Sports Commentary: Roids in rearview
Published: Monday, October 7, 2013
Updated: Monday, October 7, 2013 22:10
Major League Baseball’s regular season ended on Sept. 30 with the Tampa Bay Rays playing the Texas Rangers in a single-elimination game to determine the winner of the second wild card spot.
After beating the Rangers, 5-2, the Rays played a single-elimination wild card matchup against the Cleveland Indians.
The drama in the National League was equally significant, as the Pittsburgh Pirates beat the Cincinnati Reds in the wild card game, giving them a playoff win for the first time in 21 years.
These games, as most of the MLB season did, featured many young, unblemished stars, such as Andrew McCutchen for the Pirates and Joey Votto for the Reds.
Yet these great baseball stories were overshadowed by the legal dealings of two former stars as the announcements of Alex Rodriguez’s lawsuit against MLB and Albert Pujols’ suit against radio host Jack Clark for defamation of character both came down on Thursday.
Neither A-Rod nor Pujols made an All-Star team or even played a full season this year. They have no business overshadowing two NL MVP candidates competing in a one-game playoff.
Baseball’s media clash between its pockmarked past and bright future belies a problem that could come to define the regime of Commissioner Bud Selig’s yet-to-be named successor.
On one hand, as someone who grew up worshipping Rodriguez for his gaudy numbers and has since come to resent him like an unfaithful ex-girlfriend, I want nothing more than for A-Rod to be brought to justice. Similarly, having spent my teenage years hoping that Pujols was clean, I would love to see his innocence proven once and for all.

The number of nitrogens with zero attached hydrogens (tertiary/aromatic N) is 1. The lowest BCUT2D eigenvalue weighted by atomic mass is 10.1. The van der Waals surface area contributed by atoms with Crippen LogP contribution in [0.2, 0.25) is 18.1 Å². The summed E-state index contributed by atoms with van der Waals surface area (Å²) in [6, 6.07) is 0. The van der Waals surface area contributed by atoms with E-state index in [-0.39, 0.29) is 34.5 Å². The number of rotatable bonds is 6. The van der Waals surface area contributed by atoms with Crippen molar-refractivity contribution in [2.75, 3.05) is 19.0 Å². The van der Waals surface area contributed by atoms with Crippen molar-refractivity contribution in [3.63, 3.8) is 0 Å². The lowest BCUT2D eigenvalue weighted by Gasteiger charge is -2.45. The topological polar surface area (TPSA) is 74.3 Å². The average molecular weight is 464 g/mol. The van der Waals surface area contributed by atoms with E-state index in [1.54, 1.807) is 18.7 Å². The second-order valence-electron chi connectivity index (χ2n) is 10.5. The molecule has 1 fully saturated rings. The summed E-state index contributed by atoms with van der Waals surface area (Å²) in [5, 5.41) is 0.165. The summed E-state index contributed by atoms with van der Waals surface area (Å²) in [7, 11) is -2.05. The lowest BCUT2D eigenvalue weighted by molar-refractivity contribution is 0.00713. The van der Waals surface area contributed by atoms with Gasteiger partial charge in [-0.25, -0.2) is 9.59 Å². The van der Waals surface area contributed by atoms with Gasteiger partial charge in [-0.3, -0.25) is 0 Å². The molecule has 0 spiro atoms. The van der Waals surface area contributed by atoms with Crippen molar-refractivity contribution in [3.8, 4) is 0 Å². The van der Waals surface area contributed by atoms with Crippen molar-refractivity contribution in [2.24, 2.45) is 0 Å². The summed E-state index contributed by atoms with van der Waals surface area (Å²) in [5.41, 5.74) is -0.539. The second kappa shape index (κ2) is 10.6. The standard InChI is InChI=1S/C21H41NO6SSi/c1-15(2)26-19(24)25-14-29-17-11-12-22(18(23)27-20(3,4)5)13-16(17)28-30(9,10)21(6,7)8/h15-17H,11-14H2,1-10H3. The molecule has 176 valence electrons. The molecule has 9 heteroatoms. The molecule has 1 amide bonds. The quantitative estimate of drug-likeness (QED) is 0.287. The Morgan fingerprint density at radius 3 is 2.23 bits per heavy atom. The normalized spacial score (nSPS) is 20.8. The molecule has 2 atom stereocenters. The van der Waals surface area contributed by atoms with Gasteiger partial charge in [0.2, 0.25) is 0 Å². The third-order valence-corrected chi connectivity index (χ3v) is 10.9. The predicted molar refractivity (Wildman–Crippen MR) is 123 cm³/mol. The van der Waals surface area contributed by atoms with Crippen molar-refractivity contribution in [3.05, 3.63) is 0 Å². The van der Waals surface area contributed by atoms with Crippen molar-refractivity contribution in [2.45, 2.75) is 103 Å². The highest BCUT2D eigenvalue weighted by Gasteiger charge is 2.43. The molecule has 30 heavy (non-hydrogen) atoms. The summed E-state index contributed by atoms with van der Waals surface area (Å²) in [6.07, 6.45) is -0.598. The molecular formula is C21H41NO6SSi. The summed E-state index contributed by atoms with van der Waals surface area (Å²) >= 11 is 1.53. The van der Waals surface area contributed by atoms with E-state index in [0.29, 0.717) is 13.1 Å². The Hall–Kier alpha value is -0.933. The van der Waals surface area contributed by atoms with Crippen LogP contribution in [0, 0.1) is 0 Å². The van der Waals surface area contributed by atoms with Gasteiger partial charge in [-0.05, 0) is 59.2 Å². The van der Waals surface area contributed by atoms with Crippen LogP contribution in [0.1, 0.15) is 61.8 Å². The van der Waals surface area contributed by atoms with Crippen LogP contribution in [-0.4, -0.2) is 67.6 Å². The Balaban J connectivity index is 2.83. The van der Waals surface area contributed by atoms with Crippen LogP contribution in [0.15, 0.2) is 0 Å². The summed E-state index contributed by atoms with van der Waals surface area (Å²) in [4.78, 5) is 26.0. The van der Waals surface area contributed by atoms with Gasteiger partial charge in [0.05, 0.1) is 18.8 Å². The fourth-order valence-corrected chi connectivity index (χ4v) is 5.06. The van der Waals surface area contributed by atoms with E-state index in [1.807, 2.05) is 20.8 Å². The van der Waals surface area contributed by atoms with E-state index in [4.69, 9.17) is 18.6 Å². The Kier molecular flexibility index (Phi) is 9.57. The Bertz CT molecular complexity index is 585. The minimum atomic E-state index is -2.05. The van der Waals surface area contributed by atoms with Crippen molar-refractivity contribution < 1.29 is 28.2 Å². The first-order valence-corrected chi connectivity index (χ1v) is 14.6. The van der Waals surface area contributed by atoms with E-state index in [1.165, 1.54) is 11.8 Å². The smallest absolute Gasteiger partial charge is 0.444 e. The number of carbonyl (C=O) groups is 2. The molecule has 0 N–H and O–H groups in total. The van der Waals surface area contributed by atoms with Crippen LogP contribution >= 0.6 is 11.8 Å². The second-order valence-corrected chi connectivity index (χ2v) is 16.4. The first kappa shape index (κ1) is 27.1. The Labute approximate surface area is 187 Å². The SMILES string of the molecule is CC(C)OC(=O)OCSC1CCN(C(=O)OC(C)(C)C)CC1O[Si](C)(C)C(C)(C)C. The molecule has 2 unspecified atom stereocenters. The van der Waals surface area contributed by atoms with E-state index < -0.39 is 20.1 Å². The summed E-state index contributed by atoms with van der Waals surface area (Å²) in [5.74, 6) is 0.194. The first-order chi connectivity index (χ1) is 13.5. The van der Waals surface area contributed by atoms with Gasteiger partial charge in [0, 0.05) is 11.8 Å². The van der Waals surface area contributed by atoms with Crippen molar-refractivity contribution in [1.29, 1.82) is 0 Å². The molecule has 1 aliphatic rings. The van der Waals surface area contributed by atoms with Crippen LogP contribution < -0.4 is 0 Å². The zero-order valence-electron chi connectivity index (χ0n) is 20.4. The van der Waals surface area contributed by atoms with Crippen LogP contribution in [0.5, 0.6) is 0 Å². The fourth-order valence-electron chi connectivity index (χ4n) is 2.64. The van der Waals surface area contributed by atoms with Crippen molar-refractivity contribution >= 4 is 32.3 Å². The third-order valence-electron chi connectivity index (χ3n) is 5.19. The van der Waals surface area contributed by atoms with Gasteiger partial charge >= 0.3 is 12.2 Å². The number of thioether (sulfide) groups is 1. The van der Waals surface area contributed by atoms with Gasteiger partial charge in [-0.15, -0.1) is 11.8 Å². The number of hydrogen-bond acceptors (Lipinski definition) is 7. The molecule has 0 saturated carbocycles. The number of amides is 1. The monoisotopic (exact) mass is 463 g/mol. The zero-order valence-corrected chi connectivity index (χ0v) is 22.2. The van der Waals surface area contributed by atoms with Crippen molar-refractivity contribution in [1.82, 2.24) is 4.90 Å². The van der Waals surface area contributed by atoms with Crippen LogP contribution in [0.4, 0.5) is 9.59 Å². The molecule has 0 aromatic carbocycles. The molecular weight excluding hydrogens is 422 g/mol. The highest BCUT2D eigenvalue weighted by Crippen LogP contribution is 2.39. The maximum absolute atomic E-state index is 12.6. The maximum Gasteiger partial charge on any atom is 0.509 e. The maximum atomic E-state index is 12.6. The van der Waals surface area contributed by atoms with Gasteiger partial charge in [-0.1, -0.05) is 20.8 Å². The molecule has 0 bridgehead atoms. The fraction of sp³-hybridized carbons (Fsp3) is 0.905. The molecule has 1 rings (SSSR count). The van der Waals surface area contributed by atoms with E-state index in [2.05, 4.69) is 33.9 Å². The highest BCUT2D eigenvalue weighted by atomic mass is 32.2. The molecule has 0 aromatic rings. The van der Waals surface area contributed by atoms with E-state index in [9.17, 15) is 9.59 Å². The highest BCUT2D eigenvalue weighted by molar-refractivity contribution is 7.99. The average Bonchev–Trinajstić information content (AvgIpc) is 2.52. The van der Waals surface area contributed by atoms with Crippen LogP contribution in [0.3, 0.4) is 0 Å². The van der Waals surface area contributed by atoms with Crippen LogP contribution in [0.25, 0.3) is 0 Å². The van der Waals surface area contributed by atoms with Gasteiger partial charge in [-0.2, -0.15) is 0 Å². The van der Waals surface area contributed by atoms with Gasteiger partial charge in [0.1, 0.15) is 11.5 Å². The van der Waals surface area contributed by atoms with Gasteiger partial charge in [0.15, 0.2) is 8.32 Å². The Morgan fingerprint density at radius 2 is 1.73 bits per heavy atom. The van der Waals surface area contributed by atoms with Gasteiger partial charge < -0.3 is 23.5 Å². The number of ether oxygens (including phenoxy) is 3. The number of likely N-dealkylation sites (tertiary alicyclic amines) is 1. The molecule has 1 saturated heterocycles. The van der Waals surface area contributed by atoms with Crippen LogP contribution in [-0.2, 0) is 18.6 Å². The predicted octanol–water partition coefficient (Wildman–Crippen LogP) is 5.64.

Yet, will either one of those things ever really happen?
Well, by all accounts, A-Rod has already been deemed guilty, and it seems to me that most people have already stopped caring about Albert Pujols. Couldn’t we skip the years of uncertainty and just move on now?
As a generation of baseball fans, it would be selfish to let the legal troubles of our fallen heroes continue to dominate the sports landscape as the next generation, whose heroes are so far free of the steroid cloud, grows up. Let them enjoy Mike Trout, the 22-year-old who has put up unprecedented numbers the last two seasons. Let them stare in wonder at a home run off the bat of
Trout’s NL counterpart, 20-year-old Bryce Harper.
Allow yourself to enjoy these playoffs, without the cloud of legal trials and hypodermic needles.